Even in election season, we are a community
A column from Brad Allard, Hill College and Dallas Baptist University political-science professor and host of “Mr. Allard’s Neighborhood,” on the city election in May
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You’re about to read a column from Brad Allard, Hill College and Dallas Baptist University political-science professor and host of “Mr. Allard’s Neighborhood,” a podcast about the Burleson community.
Mr. Allard has been a supporter of The Burleson Buzz since before I published my first article in May, so I’m happy he’s now contributing to the publication with this column.
Ultimately, the newsletter needs more perspectives than just my own, so I’m happy to feature anyone who wants to contribute and has something they can write about.
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I was reading about our early history the other day, and it struck me, as it always has, just how the contention and political combat in the era of Jefferson very much resembles the tensions of today. The accusations, the false connections, the libelous commentary about political figures – nothing new under the sun.
That has always led me to believe that local governing was the very basic heart of our democratic system and that we need to keep from it the theatrics and circus antics one sees in Washington (or lately, in Austin).
Alexis de Tocqueville said it best
“….local assemblies of citizens constitute the strength of free nations. Town-meetings are to liberty what primary schools are to science; they bring it within the people’s reach, they teach men how to use and how to enjoy it. A nation may establish a system of free government, but without the spirit of municipal institutions it cannot have the spirit of liberty.”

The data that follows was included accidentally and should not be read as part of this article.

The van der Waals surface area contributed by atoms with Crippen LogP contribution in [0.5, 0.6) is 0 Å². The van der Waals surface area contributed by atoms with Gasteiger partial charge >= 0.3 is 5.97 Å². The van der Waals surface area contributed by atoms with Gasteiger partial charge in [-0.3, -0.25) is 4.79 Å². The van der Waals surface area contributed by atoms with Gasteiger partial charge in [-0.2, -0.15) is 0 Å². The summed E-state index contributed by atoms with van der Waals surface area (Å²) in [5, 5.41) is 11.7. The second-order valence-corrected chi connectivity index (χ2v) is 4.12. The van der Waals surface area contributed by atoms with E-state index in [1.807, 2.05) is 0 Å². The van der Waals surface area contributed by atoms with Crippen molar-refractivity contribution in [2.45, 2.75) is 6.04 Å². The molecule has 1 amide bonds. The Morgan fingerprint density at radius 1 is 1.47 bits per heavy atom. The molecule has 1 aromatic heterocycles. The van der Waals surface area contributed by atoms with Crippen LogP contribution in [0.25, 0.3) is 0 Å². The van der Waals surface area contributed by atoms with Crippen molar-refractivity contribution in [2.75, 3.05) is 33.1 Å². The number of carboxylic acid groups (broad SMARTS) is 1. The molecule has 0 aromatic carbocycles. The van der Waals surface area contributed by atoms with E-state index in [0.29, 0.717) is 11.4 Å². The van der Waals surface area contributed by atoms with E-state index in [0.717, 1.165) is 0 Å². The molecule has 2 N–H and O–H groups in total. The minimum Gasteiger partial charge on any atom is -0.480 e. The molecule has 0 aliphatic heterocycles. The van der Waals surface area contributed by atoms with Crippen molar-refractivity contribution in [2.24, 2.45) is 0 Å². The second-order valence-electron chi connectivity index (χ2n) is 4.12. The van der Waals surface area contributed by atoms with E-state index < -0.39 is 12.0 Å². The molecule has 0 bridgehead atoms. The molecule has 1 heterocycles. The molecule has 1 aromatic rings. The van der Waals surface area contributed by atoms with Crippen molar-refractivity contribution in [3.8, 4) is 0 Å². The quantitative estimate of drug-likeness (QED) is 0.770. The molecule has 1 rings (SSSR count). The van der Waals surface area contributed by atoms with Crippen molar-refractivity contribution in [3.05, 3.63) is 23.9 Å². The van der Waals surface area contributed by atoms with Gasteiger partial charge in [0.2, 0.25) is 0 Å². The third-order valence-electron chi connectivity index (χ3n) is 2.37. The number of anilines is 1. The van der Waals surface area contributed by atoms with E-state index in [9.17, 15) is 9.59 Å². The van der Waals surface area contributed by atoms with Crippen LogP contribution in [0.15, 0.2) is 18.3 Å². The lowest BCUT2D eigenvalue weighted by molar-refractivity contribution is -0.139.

That is why in the upcoming elections I hope that we can conduct ourselves in this spirit.
There will be much contentious conversation stirred up on Facebook and webpages, and the First Amendment protects that right. But having that right does not bestow it with truth; there will be many “facts” thrown about on social media that may have only the barest relationship to reality in the upcoming months.
It therefore is incumbent upon the Burleson city and school-district voters to make themselves aware of the true details of the issues in these campaigns.
One example is about the proposed plan for a new city hall and library.
We can debate the need for these all we want, but at best these are 10-year proposed projects that may or may not come to pass.
A properly managed city takes a 10-year plan view on all possible contingencies and adjusts according to future events and realities. Any city that aspires to be the kind of community we all want to live in has these types of plans.
Yet from some of the dialogue I’m reading on social media, one would think we were breaking ground on these projects tomorrow. Again, these are ten years in the future, maybe.
Therefore I urge the Burleson voter/citizen to find out these facts before running with something someone posted on Facebook, quite often anonymously or under a fake profile.
We can be critical of City Hall all we want, as is our right. But in comparison to many other communities, we are actually run quite well.
When our streets need repairing, they get repaired. Our trash doesn’t pile up on the curbs. We have excellent police and fire departments. And Old Town is becoming a destination point for the county.
Those things did not happen spontaneously or overnight.
It took 10-year plans. Whether or not it comes to fruition, with the proposed city hall and library builds or some modified form, is for us to decide over the course of time and not on current spontaneous reactions from what we see posted on social media.
One last word on the upcoming elections: most citizens, regardless of their views, opinions or whom they support, operate in good faith. As Jefferson said, “Every difference of opinion is not a difference of principle.”
However, a few do not operate in good faith.
They enjoy, for whatever sad reason, keeping things controversial. They relish the fact that they are disruptors to the community good, for they believe it gives them the relevance they lack in their own lives.
Do not let these handful of instigators disrupt our community, and let us make our choices based on our principles and not on our fears.
We are friends. We are neighbors. And that should bind us together.